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Facilitator Kevin Fogarty, centre, and participants interact during the Making Video News course in Miami. (IWN photo)
Facilitator Kevin Fogarty, centre, and participants interact during the Making Video News course in Miami. (IWN photo)
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MIAMI, Florida – Eleven media practitioners from the Caribbean and Latin America on Friday concluded a one-week course in making video news, sponsored by the Thomson Reuters Foundation.

The course brings together groups of media practitioners to exchange ideas from their different experiences, Evelyn Gruber, a news producer at Reuters, said in an interview.

She said the course also gives an insight into what Thomson Reuters does, its work in newsgathering, its principles, dynamics, and how its journalists cover news around the world.

“One of the important things is to provide the tools to journalists to be better story tellers and through that to connect with their audience,” she said.

The course also looked at interviewing technique, the elements of good stories, and, among other things, videography and editing.

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“It is like Ted Talks, trying to spread the good ideas. I think the foundation tries to spread the best tools that are available to really enrich and to try to bring journalism back to where it used to be. It has lost a lot of its strength, a lot of its credibility, a lot of its seriousness in some ways. And I think the Foundation is pretty committed to bring that back to journalism in general,” Gruber said.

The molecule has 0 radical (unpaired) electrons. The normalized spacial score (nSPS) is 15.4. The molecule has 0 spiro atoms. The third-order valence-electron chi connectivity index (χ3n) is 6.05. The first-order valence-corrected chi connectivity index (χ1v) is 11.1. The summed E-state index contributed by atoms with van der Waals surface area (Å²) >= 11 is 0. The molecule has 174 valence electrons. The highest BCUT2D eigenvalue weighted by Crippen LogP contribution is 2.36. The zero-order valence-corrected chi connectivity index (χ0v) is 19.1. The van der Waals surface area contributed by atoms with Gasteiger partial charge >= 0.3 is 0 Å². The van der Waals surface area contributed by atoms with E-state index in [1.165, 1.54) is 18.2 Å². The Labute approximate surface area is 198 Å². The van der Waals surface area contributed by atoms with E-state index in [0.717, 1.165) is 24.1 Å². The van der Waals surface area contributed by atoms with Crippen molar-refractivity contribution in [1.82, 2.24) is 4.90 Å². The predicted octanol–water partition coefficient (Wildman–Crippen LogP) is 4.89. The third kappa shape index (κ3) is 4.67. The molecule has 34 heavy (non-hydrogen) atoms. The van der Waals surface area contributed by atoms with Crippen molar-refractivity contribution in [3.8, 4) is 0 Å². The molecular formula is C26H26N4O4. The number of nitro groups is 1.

She said that with the explosion of media, anybody can pick up a device and call themselves a journalist.

“It’s just an explosion of so much information that I think that a lot of the journalists out there or the organizations are really competing for their audiences. So, they are really trying to dramatise, really trying to shock, to bring the audience in whatever way they can, and, a lot of time, unfortunately, that translates into a little exaggeration or yellow journalism, as they call or it, or kind of losing focus of what we do.

“It creates a lot of stars in the business, instead of us kinda being the tools and providing information for our audiences.”

Gruber said that while it is a struggle, she thinks there is a lot of value in trying to maintain integrity and credibility “in ways that people may view as kind of boring these days, but in ways that I think are really important, because they are the real ways human beings are being affected, rather than everything that blows us”.

Kevin Fogarty, a camera operator and editor at Reuters, the other facilitator at the course, said that the course highlights the relationship between word and video and how they work together to tell stories.

Participants were also taught writing techniques, how to shoot video sequences, and the importance of sound in video production.

He, however, added that the course gives participants tools, rather than rules.

“There is not one way to do everything. If everybody did a story the same way, it would be boring. We are here to show one way, we are here to listen to you and maybe incorporate that in our next class we teach. So, we are learning also,” he said.

The course is also offered to media practitioners from different regions of the world.